In response to:

The Death of Depth

Milt37 Wrote: Jan 08, 2013 2:30 PM
My take on Ms. Marsden's commentaries are always hit-or-miss. Oftentimes, she comes off as a 'typical' Canadian' ex-pat living in France, who has no real concept of America, but sometimes likes to criticize our culture. This time she got it just right. This whole Facebook/Twitter/YouTube/Texting thing has done got out of hand. I signed up to Facebook, just to check it out, and pretty soon people that wouldn't talk to me in high school wanted to be my "friends". After a month of friends-of-friends-of-people-I-may-know, I cancelled. I was getting worried that dumps I took in my diapers when I baby might come back and "like" me.
Kruzer36 Wrote: Jan 09, 2013 9:52 AM
Hilarious!!!! I never understood that concept of "friending" people that really have no true regards for you in life. The whole concept is titled "Facebook"..but in reality it's "Acquaintancebook"...I think it's perfect for people who never really matured out of the highschool drama stage..
A7 Wrote: Jan 08, 2013 3:57 PM
She's passable when she's commentating on superficial subjects such as whether or not the youth of today can write or even think at all with any level of depth. On more substantive subjects she is the one who consistently demonstrates a lack of depth. I keep hoping a lack of interest in the commentary section will cause Townhall to drop her as a regular columnist.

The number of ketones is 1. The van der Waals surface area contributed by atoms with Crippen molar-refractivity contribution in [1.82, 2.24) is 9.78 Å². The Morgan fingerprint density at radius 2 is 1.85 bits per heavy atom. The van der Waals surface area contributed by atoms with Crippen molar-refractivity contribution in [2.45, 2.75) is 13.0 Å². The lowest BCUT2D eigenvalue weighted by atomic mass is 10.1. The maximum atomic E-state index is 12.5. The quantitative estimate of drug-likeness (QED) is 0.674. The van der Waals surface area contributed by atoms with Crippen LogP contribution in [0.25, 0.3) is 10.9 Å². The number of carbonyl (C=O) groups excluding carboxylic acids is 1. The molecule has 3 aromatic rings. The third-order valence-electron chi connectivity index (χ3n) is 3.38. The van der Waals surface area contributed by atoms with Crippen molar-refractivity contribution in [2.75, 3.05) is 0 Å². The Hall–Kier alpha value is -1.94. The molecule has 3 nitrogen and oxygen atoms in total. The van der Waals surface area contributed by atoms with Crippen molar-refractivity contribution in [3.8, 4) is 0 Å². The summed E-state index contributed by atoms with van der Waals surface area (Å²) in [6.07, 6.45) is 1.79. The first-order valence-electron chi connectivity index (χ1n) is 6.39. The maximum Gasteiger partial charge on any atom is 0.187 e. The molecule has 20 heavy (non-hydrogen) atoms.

It's very likely that kids will find this column to be, like, totally stupid, and will conclude that they can write one sooooo much better. They will declare this on their Twitter feed, sandwiched between the hundreds of photos of themselves making that pursed-lips "duck face," then wait for the "friends" they've never met in person to tell them how hot they look.

That's because compared with 30 years ago, more American students think they're above average in writing, leadership, intelligence, drive and social skills, according to a BBC analysis of college freshmen data by psychologist Jean Twenge....